"[Scissor Girls] was sort of DIY--here's something I don't know anything about and we're just going to make a band," she says. "But I didn't take into account that I actually had 10 years of this other training. And then at some point when some stuff was basically failing, I could see why.

"[Besides] it's only two octaves of notes," she continues. "Not to disparage against all the great bass players out there, but if you're interested in working on the bass for many, many years, what you're getting into is stuff that has to do with technique, and I just didn't care about that. Any bass part I had in Bride of No No wasn't interesting to me to write on. I wrote stuff I liked. But it wasn't compellingly interesting to get into. I was definitely more into playing the piano."

She continued to write on and play the piano during BONN, working out ideas that she didn't have an outlet for in the band. And when BONN broke up two years ago, she was able to devote more time to her solo work, and she found the situation both refreshing and faster moving. Not constrained by having to write by a committee of bandmates, when she was finally able to focus on the album, she completed the bulk of Enantiodromia in about a week a little more than a year ago.

More importantly, basing her new material on the piano allowed her to change her vocal approach. No longer having to screech or scream over a barrage of guitars, Youssefi's acrobatic voice--an acquired taste, admittedly, owing to the way she likes to exploit her expansive range--has emerged on this album as an instrument in its own right, freed from having to strain to be heard.

And what she does with it gels with her stripped-down approach, one that isn't that different from her previous outfits. Youssefi still relishes shifting meters and complex melodies, but where BONN and Scissor Girls were sonically rather narrow, so intensely based on the thrusting momentum, solo she folds her ideas into more sophisticated packages, allowing her voice to act as a complementary, contrapuntal element to her piano playing. Her new songs still contain kernels of the abrasive sonic elements she's known for, but they're wrapped in more finely detailed ideas, opting for mature subtlety rather than headstrong power. In fact, Enantiodromia recalls ex-Come vocalist/guitarist Thalia Zedek's 2001 solo debut, Been Here and Gone, another stripped-down and seemingly mellow outing that perfectly captures its author's grit and melancholy as finely as her rock ventures.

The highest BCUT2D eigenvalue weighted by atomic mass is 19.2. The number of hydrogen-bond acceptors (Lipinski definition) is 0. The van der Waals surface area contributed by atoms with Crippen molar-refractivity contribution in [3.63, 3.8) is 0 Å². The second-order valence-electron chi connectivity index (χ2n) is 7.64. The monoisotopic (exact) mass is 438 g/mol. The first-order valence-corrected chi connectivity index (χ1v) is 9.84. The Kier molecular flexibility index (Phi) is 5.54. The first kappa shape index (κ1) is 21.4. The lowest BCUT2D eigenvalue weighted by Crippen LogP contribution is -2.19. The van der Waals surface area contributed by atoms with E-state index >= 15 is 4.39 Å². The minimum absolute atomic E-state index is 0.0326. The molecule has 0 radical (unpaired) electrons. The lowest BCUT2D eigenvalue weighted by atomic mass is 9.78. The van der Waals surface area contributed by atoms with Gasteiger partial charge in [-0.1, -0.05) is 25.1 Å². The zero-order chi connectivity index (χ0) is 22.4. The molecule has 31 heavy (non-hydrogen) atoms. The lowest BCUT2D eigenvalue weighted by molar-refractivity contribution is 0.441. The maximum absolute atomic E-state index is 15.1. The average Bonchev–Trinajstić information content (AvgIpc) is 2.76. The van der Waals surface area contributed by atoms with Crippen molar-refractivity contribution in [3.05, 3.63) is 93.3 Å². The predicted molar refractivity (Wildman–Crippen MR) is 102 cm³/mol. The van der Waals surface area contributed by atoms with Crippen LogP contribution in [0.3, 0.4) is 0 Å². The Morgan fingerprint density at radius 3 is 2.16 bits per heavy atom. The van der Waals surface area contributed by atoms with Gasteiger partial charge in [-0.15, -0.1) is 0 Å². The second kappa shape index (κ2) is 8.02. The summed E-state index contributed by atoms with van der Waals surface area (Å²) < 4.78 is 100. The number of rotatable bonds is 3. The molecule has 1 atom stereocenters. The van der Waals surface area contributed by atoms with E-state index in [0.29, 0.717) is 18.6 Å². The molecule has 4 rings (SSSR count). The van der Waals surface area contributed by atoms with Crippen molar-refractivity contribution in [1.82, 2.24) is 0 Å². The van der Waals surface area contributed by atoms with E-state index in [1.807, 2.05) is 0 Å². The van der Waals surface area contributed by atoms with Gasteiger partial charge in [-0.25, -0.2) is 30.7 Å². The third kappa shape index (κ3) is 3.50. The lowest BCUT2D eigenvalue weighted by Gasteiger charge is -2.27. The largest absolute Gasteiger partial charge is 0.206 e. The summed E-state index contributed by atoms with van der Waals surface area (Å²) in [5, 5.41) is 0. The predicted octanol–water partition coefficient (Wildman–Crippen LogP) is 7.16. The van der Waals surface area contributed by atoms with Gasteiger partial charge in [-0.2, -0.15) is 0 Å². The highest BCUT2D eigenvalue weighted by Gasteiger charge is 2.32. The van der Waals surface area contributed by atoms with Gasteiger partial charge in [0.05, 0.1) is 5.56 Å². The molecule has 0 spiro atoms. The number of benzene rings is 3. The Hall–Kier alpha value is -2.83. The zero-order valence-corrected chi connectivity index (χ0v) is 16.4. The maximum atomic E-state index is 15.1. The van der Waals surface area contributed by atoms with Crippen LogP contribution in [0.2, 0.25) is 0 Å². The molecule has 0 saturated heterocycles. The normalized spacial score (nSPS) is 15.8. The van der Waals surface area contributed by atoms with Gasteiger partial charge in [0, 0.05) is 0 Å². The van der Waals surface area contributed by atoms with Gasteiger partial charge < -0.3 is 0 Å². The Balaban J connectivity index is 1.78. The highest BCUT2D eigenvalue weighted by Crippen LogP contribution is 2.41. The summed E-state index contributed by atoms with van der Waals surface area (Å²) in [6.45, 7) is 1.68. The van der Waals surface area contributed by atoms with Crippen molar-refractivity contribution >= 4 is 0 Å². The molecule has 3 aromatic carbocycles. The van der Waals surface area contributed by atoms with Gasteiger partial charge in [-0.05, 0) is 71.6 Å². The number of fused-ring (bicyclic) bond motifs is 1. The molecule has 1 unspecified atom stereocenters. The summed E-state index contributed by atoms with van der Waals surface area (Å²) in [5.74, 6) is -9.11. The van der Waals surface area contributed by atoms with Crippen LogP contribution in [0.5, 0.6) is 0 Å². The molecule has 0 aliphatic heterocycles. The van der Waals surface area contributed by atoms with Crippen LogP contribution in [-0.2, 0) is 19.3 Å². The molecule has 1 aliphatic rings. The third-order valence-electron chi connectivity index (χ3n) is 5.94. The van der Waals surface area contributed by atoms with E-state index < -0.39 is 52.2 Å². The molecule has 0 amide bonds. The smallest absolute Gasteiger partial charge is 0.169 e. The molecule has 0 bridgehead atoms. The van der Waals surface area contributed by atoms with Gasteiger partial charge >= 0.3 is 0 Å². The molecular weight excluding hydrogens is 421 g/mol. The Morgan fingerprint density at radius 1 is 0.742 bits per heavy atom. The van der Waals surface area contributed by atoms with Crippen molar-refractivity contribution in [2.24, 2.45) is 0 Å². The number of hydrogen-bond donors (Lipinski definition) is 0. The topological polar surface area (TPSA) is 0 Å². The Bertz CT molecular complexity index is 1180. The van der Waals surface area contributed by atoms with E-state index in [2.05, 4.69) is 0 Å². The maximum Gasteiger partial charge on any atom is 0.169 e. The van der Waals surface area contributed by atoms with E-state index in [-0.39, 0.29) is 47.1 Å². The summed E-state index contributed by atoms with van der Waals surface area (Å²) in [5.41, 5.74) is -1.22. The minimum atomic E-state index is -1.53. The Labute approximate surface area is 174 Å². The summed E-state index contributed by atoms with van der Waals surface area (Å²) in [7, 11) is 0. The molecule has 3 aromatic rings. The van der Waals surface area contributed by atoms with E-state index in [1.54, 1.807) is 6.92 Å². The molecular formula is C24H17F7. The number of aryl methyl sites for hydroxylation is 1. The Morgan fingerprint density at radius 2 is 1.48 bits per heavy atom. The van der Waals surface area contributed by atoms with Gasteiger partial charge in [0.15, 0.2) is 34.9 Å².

And while Enantiodromia bears the marks of a first-time solo project--you can hear Youssefi discovering her songwriting style as she plays--it's a format that she's enjoying far too much to stop now.

"After I hit 30, I no longer had the patience for [writing in a band setting]," she says. "I can't play with people who don't know the names of the notes they're playing anymore. I do like things that are out of left field and surprises, and that's the hard thing about not doing things the Bride of No No way. I like the things that people come up with when they're not thinking theory. That's why I did it for so long. You get results that you're not going to get in any other way. [But] the hard thing is how to organize it so that it makes a composition. And right now, it's much more straightforward doing it alone."

Azita Youssefi performs April 24 at Fletcher's with Denali.